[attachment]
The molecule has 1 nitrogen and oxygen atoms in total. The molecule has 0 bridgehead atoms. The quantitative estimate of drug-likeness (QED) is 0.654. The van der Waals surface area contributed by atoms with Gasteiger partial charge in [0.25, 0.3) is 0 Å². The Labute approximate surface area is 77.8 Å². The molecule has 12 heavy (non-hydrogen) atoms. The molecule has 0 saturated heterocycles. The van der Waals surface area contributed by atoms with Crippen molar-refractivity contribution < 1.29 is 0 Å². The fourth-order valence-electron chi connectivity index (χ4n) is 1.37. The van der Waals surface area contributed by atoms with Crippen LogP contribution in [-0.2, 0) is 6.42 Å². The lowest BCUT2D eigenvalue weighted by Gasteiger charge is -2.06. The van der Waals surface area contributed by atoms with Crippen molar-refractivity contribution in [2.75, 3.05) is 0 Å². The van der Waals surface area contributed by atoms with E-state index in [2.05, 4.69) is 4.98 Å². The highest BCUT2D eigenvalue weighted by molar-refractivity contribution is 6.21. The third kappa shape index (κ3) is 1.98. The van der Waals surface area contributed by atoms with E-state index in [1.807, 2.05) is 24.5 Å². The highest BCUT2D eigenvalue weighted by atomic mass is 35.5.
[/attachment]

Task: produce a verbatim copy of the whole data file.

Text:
The molecule has 1 nitrogen and oxygen atoms in total. The molecule has 0 bridgehead atoms. The quantitative estimate of drug-likeness (QED) is 0.654. The van der Waals surface area contributed by atoms with Gasteiger partial charge in [0.25, 0.3) is 0 Å². The Labute approximate surface area is 77.8 Å². The molecule has 12 heavy (non-hydrogen) atoms. The molecule has 0 saturated heterocycles. The van der Waals surface area contributed by atoms with Crippen molar-refractivity contribution < 1.29 is 0 Å². The fourth-order valence-electron chi connectivity index (χ4n) is 1.37. The van der Waals surface area contributed by atoms with Crippen LogP contribution in [-0.2, 0) is 6.42 Å². The lowest BCUT2D eigenvalue weighted by Gasteiger charge is -2.06. The van der Waals surface area contributed by atoms with Crippen molar-refractivity contribution in [2.75, 3.05) is 0 Å². The van der Waals surface area contributed by atoms with E-state index in [2.05, 4.69) is 4.98 Å². The highest BCUT2D eigenvalue weighted by molar-refractivity contribution is 6.21. The third kappa shape index (κ3) is 1.98. The van der Waals surface area contributed by atoms with E-state index in [1.807, 2.05) is 24.5 Å². The highest BCUT2D eigenvalue weighted by atomic mass is 35.5.